TT Talk - COVID-19 risks: unoccupied premises
Despite being designated as essential services in many countries, in accordance with local government and World Health Organization (WHO) guidance, many businesses within the global logistics sector have had to change their work practices. In some cases, this may include leaving business premises unoccupied for an extended, indefinite period.
While the impact on logistics operations necessarily differs around the globe, many entities are having to consider ways of carrying on business while also protecting their workforce. Some have been able to facilitate remote working, where tasks can be appropriately carried out and the infrastructure supports it. The ability for entities to facilitate remote working depends not only on computer equipment and robust communications, but also the physical environment (often homes). Some have had to take more painful business decisions where infrastructure is not appropriate or trade has fallen away. In either situation, premises containing assets, equipment and cargo may be left unoccupied.
Where prudence is not exercised, unoccupied premises and the contents therein can be at an elevated risk.
Consider multiple and varied contractual obligations
Care and good judgement needs to be exercised where stakeholders are considering vacating premises – or have already done so – to ensure that the business is protected, property preserved and associated liability exposures mitigated.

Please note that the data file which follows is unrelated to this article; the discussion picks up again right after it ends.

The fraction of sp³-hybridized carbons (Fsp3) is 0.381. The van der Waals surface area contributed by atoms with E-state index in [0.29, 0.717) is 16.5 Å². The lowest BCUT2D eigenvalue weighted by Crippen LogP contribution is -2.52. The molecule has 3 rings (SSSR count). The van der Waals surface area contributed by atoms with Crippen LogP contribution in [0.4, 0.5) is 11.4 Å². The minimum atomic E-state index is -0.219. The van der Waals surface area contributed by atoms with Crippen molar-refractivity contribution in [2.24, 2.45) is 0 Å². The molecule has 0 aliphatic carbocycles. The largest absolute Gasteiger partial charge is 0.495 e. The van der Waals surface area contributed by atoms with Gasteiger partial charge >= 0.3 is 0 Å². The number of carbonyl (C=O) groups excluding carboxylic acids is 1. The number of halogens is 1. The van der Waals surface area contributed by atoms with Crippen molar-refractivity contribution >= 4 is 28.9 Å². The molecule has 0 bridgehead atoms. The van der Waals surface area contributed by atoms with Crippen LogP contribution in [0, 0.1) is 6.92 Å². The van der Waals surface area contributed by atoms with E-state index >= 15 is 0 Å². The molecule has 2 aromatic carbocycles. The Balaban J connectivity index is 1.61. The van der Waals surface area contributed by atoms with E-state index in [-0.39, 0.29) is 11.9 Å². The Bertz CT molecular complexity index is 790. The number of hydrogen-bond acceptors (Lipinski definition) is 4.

It is recognised that there are various contractual or leasehold arrangements underpinning operational premises and warehouse operations. Some premises will be owned outright, many will be leased from a landlord and many more will be multi-tenure facilities, with a number of businesses operating from the same location. Such detailed circumstances can be complex when temporarily vacating a premises; there is potential, for instance, where multi-tenure facilities are concerned, that one business is categorised as ‘key’ and therefore remains operational, while others are not and are consequently forced to close.
Such circumstances may give rise to challenges concerning insurance, safety, security and utilities, amongst others. Where multi-tenure facilities are concerned, as with general safety principles, communication and collaboration with fellow tenants will be critical to achieve a successful outcome. Once the contractual position is understood, there will likely be the need to notify landlords and other tenants when vacating a property for any extended period, where applicable.
Beyond contractual and leasehold obligations, stakeholders should consider all insurance policies applicable to the premises. Some may include warranties regarding periods of vacancy that perhaps involve notifying insurers and recording regular inspections of the premises. This could also prove a timely opportunity to verify the total value of cargo held on the premises to ensure that it does not exceed the level declared under any applicable cargo or warehouse insurance policy.
Under storage or freight contracts, as well as by regulation or a general duty of care towards your customers, the need to maintain the property remains.
This may involve routine checks on fire-fighting equipment and sprinkler systems through to portable appliance testing (PAT) and drain clearing. It is important to ensure that ongoing maintenance programmes are considered during periods of unoccupancy. Debris in drains, pipes and guttering for example may continue to build regardless of operational activity, which could give rise to unwanted water ingress or flooding.